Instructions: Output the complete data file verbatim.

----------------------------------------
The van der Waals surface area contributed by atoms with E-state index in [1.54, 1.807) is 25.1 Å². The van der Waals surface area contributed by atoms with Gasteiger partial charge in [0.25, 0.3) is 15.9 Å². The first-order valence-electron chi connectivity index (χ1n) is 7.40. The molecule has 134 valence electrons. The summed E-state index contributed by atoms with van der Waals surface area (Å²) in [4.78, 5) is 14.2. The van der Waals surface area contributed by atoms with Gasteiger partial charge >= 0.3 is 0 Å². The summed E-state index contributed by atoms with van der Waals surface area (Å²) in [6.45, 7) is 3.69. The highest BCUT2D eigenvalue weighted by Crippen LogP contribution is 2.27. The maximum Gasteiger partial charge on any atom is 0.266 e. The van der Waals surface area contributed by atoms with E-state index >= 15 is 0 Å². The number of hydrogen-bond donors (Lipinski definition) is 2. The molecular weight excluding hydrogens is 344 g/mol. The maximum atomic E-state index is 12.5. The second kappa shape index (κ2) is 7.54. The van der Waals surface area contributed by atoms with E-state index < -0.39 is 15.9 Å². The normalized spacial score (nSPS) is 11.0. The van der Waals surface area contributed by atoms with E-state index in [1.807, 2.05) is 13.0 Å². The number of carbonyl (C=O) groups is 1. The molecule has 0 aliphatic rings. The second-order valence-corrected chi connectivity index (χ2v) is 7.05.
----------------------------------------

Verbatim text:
The van der Waals surface area contributed by atoms with E-state index in [1.54, 1.807) is 25.1 Å². The van der Waals surface area contributed by atoms with Gasteiger partial charge in [0.25, 0.3) is 15.9 Å². The first-order valence-electron chi connectivity index (χ1n) is 7.40. The molecule has 134 valence electrons. The summed E-state index contributed by atoms with van der Waals surface area (Å²) in [4.78, 5) is 14.2. The van der Waals surface area contributed by atoms with Gasteiger partial charge >= 0.3 is 0 Å². The summed E-state index contributed by atoms with van der Waals surface area (Å²) in [6.45, 7) is 3.69. The highest BCUT2D eigenvalue weighted by Crippen LogP contribution is 2.27. The maximum Gasteiger partial charge on any atom is 0.266 e. The van der Waals surface area contributed by atoms with E-state index >= 15 is 0 Å². The number of hydrogen-bond donors (Lipinski definition) is 2. The molecular weight excluding hydrogens is 344 g/mol. The maximum atomic E-state index is 12.5. The second kappa shape index (κ2) is 7.54. The van der Waals surface area contributed by atoms with E-state index < -0.39 is 15.9 Å². The normalized spacial score (nSPS) is 11.0. The van der Waals surface area contributed by atoms with E-state index in [1.807, 2.05) is 13.0 Å². The number of carbonyl (C=O) groups is 1. The molecule has 0 aliphatic rings. The second-order valence-corrected chi connectivity index (χ2v) is 7.05.